Yolo County, California

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Yolo County, California
County of Yolo
YoloCourthouse.jpg
Sacramento-river-bank-pyramid-20.4.jpg
UC Davis Mondavi Center.jpg
Winters.jpg
Smaller canada-geese-and-skyline.jpg
Images, from top down, left to right: The former Yolo County Courthouse in Woodland, The Ziggurat in West Sacramento, Mondavi Center on the UC Davis campus, Downtown Winters, Canada Geese at the Yolo Bypass Wildlife Area
Flag of Yolo County, California.svg
Seal of Yolo County, California.png
Yolo County, California
Interactive map of Yolo County
Map of California highlighting Yolo County.svg
Location in the state of California
Coordinates: 38°33′14″N121°44′17″W / 38.55389°N 121.73806°W / 38.55389; -121.73806 Coordinates: 38°33′14″N121°44′17″W / 38.55389°N 121.73806°W / 38.55389; -121.73806
Country United States
State California
Region Sacramento Valley
CSA Greater Sacramento
Incorporated February 18, 1850 [1]
County seat Woodland
Largest city Davis (population)
West Sacramento (area)
Area
  Total1,024 sq mi (2,650 km2)
  Land1,015 sq mi (2,630 km2)
  Water8.9 sq mi (23 km2)
Highest elevation
[2]
3,123 ft (952 m)
Population
  Total200,849
  Estimate 
(2019) [4]
220,500
  Density200/sq mi (76/km2)
Time zone UTC-8 (Pacific Time Zone)
  Summer (DST) UTC-7 (Pacific Daylight Time)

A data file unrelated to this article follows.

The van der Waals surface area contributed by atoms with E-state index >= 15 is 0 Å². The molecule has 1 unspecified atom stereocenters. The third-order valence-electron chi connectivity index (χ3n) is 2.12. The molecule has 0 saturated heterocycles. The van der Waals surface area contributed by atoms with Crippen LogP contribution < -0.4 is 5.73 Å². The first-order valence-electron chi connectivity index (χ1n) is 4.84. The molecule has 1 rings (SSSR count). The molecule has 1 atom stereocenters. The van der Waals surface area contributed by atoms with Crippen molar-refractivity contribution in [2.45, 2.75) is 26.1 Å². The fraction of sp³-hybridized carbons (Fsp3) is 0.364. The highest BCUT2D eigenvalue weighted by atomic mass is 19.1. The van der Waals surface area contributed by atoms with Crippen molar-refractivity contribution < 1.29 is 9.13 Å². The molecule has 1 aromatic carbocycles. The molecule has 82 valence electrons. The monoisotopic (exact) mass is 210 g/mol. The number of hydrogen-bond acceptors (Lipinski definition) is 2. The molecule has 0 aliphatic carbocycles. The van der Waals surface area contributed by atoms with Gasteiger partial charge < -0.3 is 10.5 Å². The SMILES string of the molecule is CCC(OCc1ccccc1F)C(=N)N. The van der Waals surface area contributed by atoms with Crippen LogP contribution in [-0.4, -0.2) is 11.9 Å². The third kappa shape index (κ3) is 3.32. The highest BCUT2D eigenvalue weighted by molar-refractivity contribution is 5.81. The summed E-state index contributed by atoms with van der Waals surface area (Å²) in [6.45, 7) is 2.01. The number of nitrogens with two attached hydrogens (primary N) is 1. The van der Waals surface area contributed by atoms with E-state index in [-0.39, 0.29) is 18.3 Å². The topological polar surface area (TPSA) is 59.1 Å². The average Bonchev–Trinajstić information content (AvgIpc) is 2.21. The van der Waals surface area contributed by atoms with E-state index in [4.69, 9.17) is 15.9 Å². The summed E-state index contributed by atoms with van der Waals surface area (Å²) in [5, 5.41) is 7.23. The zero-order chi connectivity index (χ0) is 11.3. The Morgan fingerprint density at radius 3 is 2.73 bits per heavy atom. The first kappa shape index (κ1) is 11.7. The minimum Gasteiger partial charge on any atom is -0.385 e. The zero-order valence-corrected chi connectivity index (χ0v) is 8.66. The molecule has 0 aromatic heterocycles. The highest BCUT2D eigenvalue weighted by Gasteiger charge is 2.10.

Area codes 530, 916, 279
FIPS code06-113
GNIS feature ID 277321
Website www.yolocounty.org

Yolo County (Wintun: Yo-loy), officially the County of Yolo, is a county located in the northern portion of the U.S. state of California. As of the 2010 census, the population was 200,849. [5] Its county seat is Woodland. [6]

Contents

Yolo County is included in the Greater Sacramento metropolitan area and is located in the Sacramento Valley.

The majority of Yolo County remains a relatively rural agricultural region.

Etymology

In the original act of 1850 the name was spelled "Yola." Yolo is a Patwin Native American name variously believed to be a corruption of a tribal name Yo-loy meaning "a place abounding in rushes", the village of Yodoi, believed to be in the vicinity of Knights Landing, California, or the name of the chief of said village, Yodo. [7] [8]

History

Yolo County was one of the original counties of California, created in 1850 at the time of statehood.

Government

The county is governed by a board of five district supervisors as well as the governments of its four incorporated cities: Davis, West Sacramento, Winters, and Woodland.

Geography

Aerial view of Watts Woodland Airport and surrounding area Aerial view of Watts-Woodland Airport and surrounding area.jpg
Aerial view of Watts Woodland Airport and surrounding area

According to the U.S. Census Bureau, the county has a total area of 1,024 square miles (2,650 km2), of which 1,015 square miles (2,630 km2) is land and 8.9 square miles (23 km2) (0.9%) is water. [9] [10]

Adjacent counties

Transportation

Major highways

County roads

Addressing in Yolo County is based on a system of numbered county roads. The numbering system works in the following way:

  1. North–South roads have numbers from 41 to 117 and increase from west to east.
  2. East–West roads have numbers from 1 to 38A, and then from 151 to 161, and increase from north to south.

Each integer road number is generally one mile (1.6 km) apart, with letters occasionally designating roads less than one mile (1.6 km) apart. County roads entering urban areas generally become named roads once they cross a city boundary. Some examples include County Road 101 in Woodland being renamed Pioneer Ave. and County Road 102 (also known as County Route E8) in Davis being named Pole Line Road.

Public transportation

Airports

Port